State-sponsored privatization does not reverse the welfare state's pernicious conflation of public and private interests. Instead, all property takes on an air of conditionality: it becomes a species of "social grant," something analogous to an entitlement whose beneficiaries retain their positions on condition that they fulfill social democratic pods.

Everything denoted by proprietorship has come to subsist at the will of those who staff the government's apparatus. Under penalty of the state's sanction, property owners must manage their possessions so as to satisfy the demands of egalitarian victim groups. If two hallmarks of ownership are, as Aquinas taught, exclusive possessionand the right to control, then today's proprietors appear increasingly to be mere stewards of public property.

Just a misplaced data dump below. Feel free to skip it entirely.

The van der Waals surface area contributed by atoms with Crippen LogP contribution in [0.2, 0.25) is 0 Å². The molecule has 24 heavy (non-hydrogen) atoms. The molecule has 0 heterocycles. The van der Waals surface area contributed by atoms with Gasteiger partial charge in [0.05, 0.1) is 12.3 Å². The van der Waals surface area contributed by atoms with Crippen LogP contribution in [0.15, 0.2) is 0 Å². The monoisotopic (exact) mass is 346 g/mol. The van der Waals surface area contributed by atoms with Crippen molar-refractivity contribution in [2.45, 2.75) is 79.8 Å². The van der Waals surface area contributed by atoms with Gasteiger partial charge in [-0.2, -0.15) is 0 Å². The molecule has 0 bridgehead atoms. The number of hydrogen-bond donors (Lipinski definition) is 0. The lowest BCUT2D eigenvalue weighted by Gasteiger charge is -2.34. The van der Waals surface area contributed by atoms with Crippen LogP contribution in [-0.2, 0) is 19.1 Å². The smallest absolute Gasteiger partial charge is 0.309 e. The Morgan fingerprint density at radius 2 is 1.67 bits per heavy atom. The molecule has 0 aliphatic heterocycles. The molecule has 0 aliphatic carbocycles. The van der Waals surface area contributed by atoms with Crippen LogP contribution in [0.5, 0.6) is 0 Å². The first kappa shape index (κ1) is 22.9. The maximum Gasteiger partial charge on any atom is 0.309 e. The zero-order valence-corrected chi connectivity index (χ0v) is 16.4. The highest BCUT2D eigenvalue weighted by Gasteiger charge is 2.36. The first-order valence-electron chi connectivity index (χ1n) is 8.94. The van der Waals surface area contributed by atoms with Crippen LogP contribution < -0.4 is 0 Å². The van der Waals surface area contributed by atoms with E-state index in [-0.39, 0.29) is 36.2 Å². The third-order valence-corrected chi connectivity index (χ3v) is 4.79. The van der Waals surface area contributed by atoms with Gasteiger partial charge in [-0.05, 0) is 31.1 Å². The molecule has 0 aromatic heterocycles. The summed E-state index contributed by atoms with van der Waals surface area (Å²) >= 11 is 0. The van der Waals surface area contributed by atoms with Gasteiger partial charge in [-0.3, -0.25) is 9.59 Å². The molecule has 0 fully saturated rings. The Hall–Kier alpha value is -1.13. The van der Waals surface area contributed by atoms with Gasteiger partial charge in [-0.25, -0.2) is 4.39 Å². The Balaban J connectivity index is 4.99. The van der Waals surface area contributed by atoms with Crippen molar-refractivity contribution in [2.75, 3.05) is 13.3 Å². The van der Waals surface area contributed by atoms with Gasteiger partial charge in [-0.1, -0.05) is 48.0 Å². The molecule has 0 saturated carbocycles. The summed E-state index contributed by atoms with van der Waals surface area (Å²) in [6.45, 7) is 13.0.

This is precisely the conundrum of privatization in Eastern Europe and the Soviet Union. These efforts are already floundering and causing a public backlash against privatization by bureaucracies and international agencies. Only in former East Germany is privatization taking hold, but there again in its social democratic variety, and with the help of a "rich uncle" to stand surety for their future.

If not through a state-run program, how, then, to privatize? If it happens, it will be through a radical privatization from below--an authentic dismantling of the state--rather than from above, where the state disingenuously divests itself of costly socialized property.

No blueprint exists for privatization from below, yet the history of the Western Roman Empire's dissolution provides an inkling of what workable privatization might look like. Russian-born historian, Mikhail Ivanovich Rostovtsev, provides suggestive analysis in his Social and Economic History of the Roman Empire.